More recently, headlines have been dominated by the upcoming “Section 232 Petition” decision by the White House following a U.S. Department of Commerce investigation and the submission of a report on the effects of uranium imports into the U.S. The review period will be over in the middle of July with a ruling to follow which will remove the recent uncertainty surrounding the Section 232 Petition and is expected to help get U.S. nuclear utilities back to buying uranium in the market and contracting. Furthermore, major production cuts and depleting mine reserves appear to be working their way into the uranium market and driving prices higher. The two largest producers, Cameco and KazAtomProm, have announced large supply cuts in 2017 and 2018 including Cameco’s suspension of operations at the world’s largest uranium mine, McArthur River. Additionally, several new uranium holding companies and funds have emerged to purchase physical material effectively taking further spot supply from circulation. Lastly, Cameco has commenced and will continue to buy millions of pounds of uranium directly in the spot market to fulfill their contracts.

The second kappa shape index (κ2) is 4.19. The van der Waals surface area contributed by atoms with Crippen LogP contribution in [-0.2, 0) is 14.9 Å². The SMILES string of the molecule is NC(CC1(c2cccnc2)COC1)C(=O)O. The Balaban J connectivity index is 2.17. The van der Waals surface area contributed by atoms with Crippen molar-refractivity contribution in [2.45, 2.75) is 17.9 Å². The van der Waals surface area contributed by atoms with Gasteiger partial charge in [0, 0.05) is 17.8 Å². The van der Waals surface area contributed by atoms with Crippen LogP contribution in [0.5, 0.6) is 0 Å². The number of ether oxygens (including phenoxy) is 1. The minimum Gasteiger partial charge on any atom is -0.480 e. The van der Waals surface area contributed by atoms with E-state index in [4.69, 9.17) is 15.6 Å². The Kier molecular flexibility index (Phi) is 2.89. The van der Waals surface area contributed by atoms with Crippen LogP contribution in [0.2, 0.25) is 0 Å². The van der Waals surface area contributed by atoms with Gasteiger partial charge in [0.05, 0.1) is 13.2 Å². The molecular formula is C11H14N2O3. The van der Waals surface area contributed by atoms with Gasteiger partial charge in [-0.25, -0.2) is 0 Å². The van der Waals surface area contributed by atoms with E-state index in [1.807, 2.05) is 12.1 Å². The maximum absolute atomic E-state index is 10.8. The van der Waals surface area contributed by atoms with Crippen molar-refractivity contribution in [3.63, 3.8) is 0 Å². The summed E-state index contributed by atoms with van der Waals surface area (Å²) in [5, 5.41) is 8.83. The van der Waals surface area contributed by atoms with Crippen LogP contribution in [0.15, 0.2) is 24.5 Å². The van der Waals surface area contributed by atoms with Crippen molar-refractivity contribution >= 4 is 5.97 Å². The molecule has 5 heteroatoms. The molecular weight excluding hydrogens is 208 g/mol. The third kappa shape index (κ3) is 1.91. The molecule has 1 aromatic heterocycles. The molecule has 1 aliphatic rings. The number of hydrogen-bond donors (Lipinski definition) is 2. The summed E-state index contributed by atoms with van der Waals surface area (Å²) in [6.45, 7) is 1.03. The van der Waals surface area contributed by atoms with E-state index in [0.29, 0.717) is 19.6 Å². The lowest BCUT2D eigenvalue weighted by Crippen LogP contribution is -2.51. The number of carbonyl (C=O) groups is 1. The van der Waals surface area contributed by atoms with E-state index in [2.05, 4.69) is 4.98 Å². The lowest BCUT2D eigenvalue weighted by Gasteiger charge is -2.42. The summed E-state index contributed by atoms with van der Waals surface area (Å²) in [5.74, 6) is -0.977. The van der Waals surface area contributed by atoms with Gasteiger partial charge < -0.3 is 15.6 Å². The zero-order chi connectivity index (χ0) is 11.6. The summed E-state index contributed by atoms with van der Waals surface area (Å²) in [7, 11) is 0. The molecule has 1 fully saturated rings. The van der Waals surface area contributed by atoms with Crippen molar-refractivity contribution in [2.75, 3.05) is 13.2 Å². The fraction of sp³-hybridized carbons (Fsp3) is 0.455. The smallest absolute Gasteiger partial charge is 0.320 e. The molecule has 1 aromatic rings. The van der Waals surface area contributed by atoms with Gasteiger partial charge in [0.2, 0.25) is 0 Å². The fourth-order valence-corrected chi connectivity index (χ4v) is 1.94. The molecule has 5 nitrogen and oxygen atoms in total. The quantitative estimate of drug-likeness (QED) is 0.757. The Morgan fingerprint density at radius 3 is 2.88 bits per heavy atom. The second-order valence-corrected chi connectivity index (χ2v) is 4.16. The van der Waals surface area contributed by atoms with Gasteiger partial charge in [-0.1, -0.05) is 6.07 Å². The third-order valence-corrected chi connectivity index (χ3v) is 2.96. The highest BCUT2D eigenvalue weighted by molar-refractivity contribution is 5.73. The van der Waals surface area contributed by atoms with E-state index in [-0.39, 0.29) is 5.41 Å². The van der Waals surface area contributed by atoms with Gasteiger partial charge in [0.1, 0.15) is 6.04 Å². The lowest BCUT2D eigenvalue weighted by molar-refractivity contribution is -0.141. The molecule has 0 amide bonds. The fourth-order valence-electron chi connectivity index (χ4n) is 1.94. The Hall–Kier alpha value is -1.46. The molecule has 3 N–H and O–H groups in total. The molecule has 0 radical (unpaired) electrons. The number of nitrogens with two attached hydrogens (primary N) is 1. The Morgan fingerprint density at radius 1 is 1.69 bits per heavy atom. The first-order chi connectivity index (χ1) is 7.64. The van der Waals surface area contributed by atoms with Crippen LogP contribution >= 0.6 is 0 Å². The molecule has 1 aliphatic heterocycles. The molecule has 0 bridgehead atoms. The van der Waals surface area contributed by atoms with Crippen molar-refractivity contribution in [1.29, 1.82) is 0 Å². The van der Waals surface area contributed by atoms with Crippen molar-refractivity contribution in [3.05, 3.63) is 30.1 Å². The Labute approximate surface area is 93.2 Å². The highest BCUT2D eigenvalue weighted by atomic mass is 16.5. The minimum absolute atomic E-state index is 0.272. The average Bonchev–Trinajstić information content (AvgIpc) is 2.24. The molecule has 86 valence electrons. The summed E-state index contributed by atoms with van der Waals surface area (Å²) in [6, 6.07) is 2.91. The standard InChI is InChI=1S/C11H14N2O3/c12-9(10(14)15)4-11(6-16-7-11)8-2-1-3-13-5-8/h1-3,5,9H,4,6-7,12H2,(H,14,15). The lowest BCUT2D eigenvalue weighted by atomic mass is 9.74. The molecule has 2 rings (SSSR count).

On the demand side, there are 442 operating nuclear reactors and 54 new reactors under construction globally with hundreds more that have been ordered, planned and proposed. China continues to be at the forefront of demand growth and has the largest reactor pipeline including 47 operating reactors, 12 under construction and another 212 planned, ordered or proposed, making up a significant portion of the global pipeline of non-operating units. Additionally, India recently announced that the country has approved the construction of 12 new nuclear reactors to generate base-load, clean, reliable electricity.